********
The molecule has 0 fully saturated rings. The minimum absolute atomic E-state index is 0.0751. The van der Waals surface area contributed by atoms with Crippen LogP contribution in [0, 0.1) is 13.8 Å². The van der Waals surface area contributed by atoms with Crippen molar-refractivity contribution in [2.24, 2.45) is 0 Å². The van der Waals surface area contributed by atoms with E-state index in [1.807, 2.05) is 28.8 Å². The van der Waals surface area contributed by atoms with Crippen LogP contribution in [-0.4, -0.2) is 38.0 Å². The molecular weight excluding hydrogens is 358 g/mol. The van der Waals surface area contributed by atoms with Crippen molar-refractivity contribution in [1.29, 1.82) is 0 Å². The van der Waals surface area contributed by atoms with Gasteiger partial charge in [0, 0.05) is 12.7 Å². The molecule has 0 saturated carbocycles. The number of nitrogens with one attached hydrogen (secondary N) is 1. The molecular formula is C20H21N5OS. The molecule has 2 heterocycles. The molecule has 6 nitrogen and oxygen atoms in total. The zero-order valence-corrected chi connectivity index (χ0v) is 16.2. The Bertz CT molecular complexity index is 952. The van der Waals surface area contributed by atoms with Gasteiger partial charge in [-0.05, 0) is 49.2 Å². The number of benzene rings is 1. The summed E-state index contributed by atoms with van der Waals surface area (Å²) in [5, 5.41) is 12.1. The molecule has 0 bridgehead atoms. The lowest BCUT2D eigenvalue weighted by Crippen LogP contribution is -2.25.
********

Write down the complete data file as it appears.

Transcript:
The molecule has 0 fully saturated rings. The minimum absolute atomic E-state index is 0.0751. The van der Waals surface area contributed by atoms with Crippen LogP contribution in [0, 0.1) is 13.8 Å². The van der Waals surface area contributed by atoms with Crippen molar-refractivity contribution in [2.24, 2.45) is 0 Å². The van der Waals surface area contributed by atoms with E-state index in [1.807, 2.05) is 28.8 Å². The van der Waals surface area contributed by atoms with Crippen LogP contribution in [-0.4, -0.2) is 38.0 Å². The molecular weight excluding hydrogens is 358 g/mol. The van der Waals surface area contributed by atoms with Crippen molar-refractivity contribution in [1.29, 1.82) is 0 Å². The van der Waals surface area contributed by atoms with Gasteiger partial charge in [0, 0.05) is 12.7 Å². The molecule has 0 saturated carbocycles. The number of nitrogens with one attached hydrogen (secondary N) is 1. The molecular formula is C20H21N5OS. The molecule has 2 heterocycles. The molecule has 6 nitrogen and oxygen atoms in total. The zero-order valence-corrected chi connectivity index (χ0v) is 16.2. The Bertz CT molecular complexity index is 952. The van der Waals surface area contributed by atoms with Gasteiger partial charge in [-0.05, 0) is 49.2 Å². The number of benzene rings is 1. The summed E-state index contributed by atoms with van der Waals surface area (Å²) in [5, 5.41) is 12.1. The molecule has 0 bridgehead atoms. The lowest BCUT2D eigenvalue weighted by Crippen LogP contribution is -2.25.